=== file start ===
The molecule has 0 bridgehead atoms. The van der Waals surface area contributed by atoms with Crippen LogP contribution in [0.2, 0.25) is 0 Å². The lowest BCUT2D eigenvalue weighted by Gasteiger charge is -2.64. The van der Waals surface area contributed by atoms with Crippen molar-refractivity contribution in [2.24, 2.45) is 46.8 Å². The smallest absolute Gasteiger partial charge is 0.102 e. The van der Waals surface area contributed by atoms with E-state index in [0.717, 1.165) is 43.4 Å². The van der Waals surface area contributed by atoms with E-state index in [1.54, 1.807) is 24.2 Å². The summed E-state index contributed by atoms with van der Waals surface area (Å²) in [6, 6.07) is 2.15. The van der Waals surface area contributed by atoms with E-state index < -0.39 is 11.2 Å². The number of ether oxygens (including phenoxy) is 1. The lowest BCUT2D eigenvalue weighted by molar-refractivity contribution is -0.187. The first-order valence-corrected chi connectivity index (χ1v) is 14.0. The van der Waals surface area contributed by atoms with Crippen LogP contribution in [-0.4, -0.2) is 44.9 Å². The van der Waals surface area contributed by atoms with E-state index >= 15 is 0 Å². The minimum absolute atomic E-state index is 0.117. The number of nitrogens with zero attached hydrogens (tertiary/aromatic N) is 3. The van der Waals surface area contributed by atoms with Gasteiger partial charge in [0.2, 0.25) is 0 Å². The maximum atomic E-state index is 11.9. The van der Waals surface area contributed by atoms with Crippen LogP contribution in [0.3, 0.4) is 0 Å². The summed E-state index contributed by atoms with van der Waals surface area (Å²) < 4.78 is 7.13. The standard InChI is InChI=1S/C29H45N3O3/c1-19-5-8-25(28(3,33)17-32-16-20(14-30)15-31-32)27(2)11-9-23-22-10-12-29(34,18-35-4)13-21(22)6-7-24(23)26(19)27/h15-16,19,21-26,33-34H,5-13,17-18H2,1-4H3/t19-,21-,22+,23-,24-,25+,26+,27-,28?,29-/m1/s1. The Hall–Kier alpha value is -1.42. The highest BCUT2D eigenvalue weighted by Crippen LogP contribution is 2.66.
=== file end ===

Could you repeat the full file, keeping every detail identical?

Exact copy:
The molecule has 0 bridgehead atoms. The van der Waals surface area contributed by atoms with Crippen LogP contribution in [0.2, 0.25) is 0 Å². The lowest BCUT2D eigenvalue weighted by Gasteiger charge is -2.64. The van der Waals surface area contributed by atoms with Crippen molar-refractivity contribution in [2.24, 2.45) is 46.8 Å². The smallest absolute Gasteiger partial charge is 0.102 e. The van der Waals surface area contributed by atoms with E-state index in [0.717, 1.165) is 43.4 Å². The van der Waals surface area contributed by atoms with E-state index in [1.54, 1.807) is 24.2 Å². The summed E-state index contributed by atoms with van der Waals surface area (Å²) in [6, 6.07) is 2.15. The van der Waals surface area contributed by atoms with E-state index < -0.39 is 11.2 Å². The number of ether oxygens (including phenoxy) is 1. The lowest BCUT2D eigenvalue weighted by molar-refractivity contribution is -0.187. The first-order valence-corrected chi connectivity index (χ1v) is 14.0. The van der Waals surface area contributed by atoms with Crippen LogP contribution in [-0.4, -0.2) is 44.9 Å². The van der Waals surface area contributed by atoms with E-state index >= 15 is 0 Å². The minimum absolute atomic E-state index is 0.117. The number of nitrogens with zero attached hydrogens (tertiary/aromatic N) is 3. The van der Waals surface area contributed by atoms with Gasteiger partial charge in [0.2, 0.25) is 0 Å². The maximum atomic E-state index is 11.9. The van der Waals surface area contributed by atoms with Crippen LogP contribution in [0.3, 0.4) is 0 Å². The summed E-state index contributed by atoms with van der Waals surface area (Å²) < 4.78 is 7.13. The standard InChI is InChI=1S/C29H45N3O3/c1-19-5-8-25(28(3,33)17-32-16-20(14-30)15-31-32)27(2)11-9-23-22-10-12-29(34,18-35-4)13-21(22)6-7-24(23)26(19)27/h15-16,19,21-26,33-34H,5-13,17-18H2,1-4H3/t19-,21-,22+,23-,24-,25+,26+,27-,28?,29-/m1/s1. The Hall–Kier alpha value is -1.42. The highest BCUT2D eigenvalue weighted by Crippen LogP contribution is 2.66.